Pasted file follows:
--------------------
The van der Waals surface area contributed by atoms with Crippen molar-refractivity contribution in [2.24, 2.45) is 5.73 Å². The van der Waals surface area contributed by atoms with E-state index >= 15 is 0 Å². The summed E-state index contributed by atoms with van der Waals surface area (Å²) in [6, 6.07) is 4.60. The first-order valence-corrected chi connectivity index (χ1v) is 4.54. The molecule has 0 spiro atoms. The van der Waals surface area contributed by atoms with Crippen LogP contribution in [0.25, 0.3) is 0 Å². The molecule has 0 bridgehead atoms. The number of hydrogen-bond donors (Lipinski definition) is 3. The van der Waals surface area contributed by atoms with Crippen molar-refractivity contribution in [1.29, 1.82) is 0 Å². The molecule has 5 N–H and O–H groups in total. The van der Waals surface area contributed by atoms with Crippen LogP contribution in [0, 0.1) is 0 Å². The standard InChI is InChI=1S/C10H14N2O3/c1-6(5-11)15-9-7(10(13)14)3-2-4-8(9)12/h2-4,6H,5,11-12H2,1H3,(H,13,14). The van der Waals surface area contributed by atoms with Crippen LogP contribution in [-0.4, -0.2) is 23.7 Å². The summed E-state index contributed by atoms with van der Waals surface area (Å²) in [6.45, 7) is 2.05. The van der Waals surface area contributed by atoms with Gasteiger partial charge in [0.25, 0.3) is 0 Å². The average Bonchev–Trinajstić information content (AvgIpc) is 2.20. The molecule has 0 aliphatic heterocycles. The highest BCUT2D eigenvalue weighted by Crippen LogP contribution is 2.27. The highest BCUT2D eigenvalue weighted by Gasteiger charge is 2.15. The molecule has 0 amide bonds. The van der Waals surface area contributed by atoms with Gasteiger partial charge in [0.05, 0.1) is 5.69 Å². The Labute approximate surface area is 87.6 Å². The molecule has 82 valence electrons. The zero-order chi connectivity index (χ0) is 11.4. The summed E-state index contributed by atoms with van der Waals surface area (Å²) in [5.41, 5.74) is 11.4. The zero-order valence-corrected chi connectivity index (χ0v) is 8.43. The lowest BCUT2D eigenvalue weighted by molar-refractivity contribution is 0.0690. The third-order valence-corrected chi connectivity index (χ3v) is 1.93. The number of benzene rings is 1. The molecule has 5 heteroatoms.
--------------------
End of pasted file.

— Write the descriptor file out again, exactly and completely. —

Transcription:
The van der Waals surface area contributed by atoms with Crippen molar-refractivity contribution in [2.24, 2.45) is 5.73 Å². The van der Waals surface area contributed by atoms with E-state index >= 15 is 0 Å². The summed E-state index contributed by atoms with van der Waals surface area (Å²) in [6, 6.07) is 4.60. The first-order valence-corrected chi connectivity index (χ1v) is 4.54. The molecule has 0 spiro atoms. The van der Waals surface area contributed by atoms with Crippen LogP contribution in [0.25, 0.3) is 0 Å². The molecule has 0 bridgehead atoms. The number of hydrogen-bond donors (Lipinski definition) is 3. The van der Waals surface area contributed by atoms with Crippen molar-refractivity contribution in [1.29, 1.82) is 0 Å². The molecule has 5 N–H and O–H groups in total. The van der Waals surface area contributed by atoms with Crippen LogP contribution in [0, 0.1) is 0 Å². The standard InChI is InChI=1S/C10H14N2O3/c1-6(5-11)15-9-7(10(13)14)3-2-4-8(9)12/h2-4,6H,5,11-12H2,1H3,(H,13,14). The van der Waals surface area contributed by atoms with Crippen LogP contribution in [-0.4, -0.2) is 23.7 Å². The summed E-state index contributed by atoms with van der Waals surface area (Å²) in [6.45, 7) is 2.05. The van der Waals surface area contributed by atoms with Gasteiger partial charge in [0.25, 0.3) is 0 Å². The average Bonchev–Trinajstić information content (AvgIpc) is 2.20. The molecule has 0 aliphatic heterocycles. The highest BCUT2D eigenvalue weighted by Crippen LogP contribution is 2.27. The highest BCUT2D eigenvalue weighted by Gasteiger charge is 2.15. The molecule has 0 amide bonds. The van der Waals surface area contributed by atoms with Gasteiger partial charge in [0.05, 0.1) is 5.69 Å². The Labute approximate surface area is 87.6 Å². The molecule has 82 valence electrons. The zero-order chi connectivity index (χ0) is 11.4. The summed E-state index contributed by atoms with van der Waals surface area (Å²) in [5.41, 5.74) is 11.4. The zero-order valence-corrected chi connectivity index (χ0v) is 8.43. The lowest BCUT2D eigenvalue weighted by molar-refractivity contribution is 0.0690. The third-order valence-corrected chi connectivity index (χ3v) is 1.93. The number of benzene rings is 1. The molecule has 5 heteroatoms.